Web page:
Background/UNASSIGNED:The omentum provides abundant lymphatic tissue with reliable vascular anatomy, representing an ideal donor for vascularized lymph node transfer without risk for donor site lymphedema. We describe a novel, robotically assisted approach for omental flap harvest. Methods/UNASSIGNED:All patients undergoing robotically assisted omentum harvest for vascularized lymph node transfer from 2017 to 2019 were identified. Patient demographics, intraoperative variables, and postoperative outcomes were reviewed. Results/UNASSIGNED:, respectively. Indications for lymph node transfer were upper extremity lymphedema following mastectomy, radiation, and lymphadenectomy (60.0%); congenital unilateral lower extremity lymphedema (20.0%); and bilateral lower extremity/scrotal lymphedema following partial penectomy and bilateral inguinal/pelvic lymphadenectomy (20.0%). Four patients (80.0%) underwent standard robotic harvest, whereas 1 patient underwent single-port robotic harvest. The average number of port sites was 4.4. All patients underwent omentum flap transfer to 2 sites; in 2 cases, the flap was conjoined, and in 3 cases, the flap was segmented. The average overall operative time was 9:19. The average inpatient hospitalization was 5.2 days. Two patients experienced cellulitis, which is resolved with oral antibiotics. There were no major complications. All patients reported subjective improvement in swelling and softness of the affected extremity. The average follow-up was 8.8 months. Conclusions/UNASSIGNED:Robotically assisted omental harvest for vascularized lymph node transfer is a novel, safe, and viable minimally invasive approach offering improved intra-abdominal visibility and maneuverability for flap dissection.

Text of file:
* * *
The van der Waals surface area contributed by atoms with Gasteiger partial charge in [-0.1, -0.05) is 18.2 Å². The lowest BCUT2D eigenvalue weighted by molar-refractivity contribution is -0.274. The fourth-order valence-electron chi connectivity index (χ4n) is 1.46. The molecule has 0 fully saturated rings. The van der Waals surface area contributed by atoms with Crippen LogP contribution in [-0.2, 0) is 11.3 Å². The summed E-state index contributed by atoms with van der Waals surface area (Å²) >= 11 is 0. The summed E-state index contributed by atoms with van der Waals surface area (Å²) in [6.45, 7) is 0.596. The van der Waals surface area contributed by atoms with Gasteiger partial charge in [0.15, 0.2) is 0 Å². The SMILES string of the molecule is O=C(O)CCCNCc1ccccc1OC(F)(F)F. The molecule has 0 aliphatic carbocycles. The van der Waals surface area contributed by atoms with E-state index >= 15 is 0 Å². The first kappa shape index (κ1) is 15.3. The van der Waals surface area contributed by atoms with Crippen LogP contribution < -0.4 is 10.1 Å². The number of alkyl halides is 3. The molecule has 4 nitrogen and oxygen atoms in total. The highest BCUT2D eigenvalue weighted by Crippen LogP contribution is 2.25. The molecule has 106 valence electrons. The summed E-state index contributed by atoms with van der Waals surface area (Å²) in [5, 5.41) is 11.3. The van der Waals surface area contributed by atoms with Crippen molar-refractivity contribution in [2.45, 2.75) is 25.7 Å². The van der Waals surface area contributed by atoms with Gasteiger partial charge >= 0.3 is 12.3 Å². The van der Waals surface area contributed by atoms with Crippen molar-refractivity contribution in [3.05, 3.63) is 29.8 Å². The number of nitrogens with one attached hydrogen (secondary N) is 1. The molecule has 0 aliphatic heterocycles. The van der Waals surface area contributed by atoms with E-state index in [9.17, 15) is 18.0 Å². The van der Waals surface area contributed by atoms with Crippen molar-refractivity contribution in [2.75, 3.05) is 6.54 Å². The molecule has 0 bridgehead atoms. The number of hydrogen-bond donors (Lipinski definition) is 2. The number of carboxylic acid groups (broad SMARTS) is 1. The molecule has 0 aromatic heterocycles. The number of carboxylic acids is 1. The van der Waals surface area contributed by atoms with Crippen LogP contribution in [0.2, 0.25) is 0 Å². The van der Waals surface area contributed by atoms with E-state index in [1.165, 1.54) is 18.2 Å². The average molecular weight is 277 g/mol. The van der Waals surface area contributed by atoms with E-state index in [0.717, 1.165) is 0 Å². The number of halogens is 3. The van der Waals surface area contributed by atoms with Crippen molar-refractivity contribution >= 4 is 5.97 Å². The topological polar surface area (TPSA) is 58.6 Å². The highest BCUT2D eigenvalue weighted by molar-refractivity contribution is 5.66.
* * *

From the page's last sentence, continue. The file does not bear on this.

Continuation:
Primary small intestine mesenteric low-grade fibromyxoid sarcoma with foci of atypical epithelioid whorls and diffuse DOG1 expression: a case report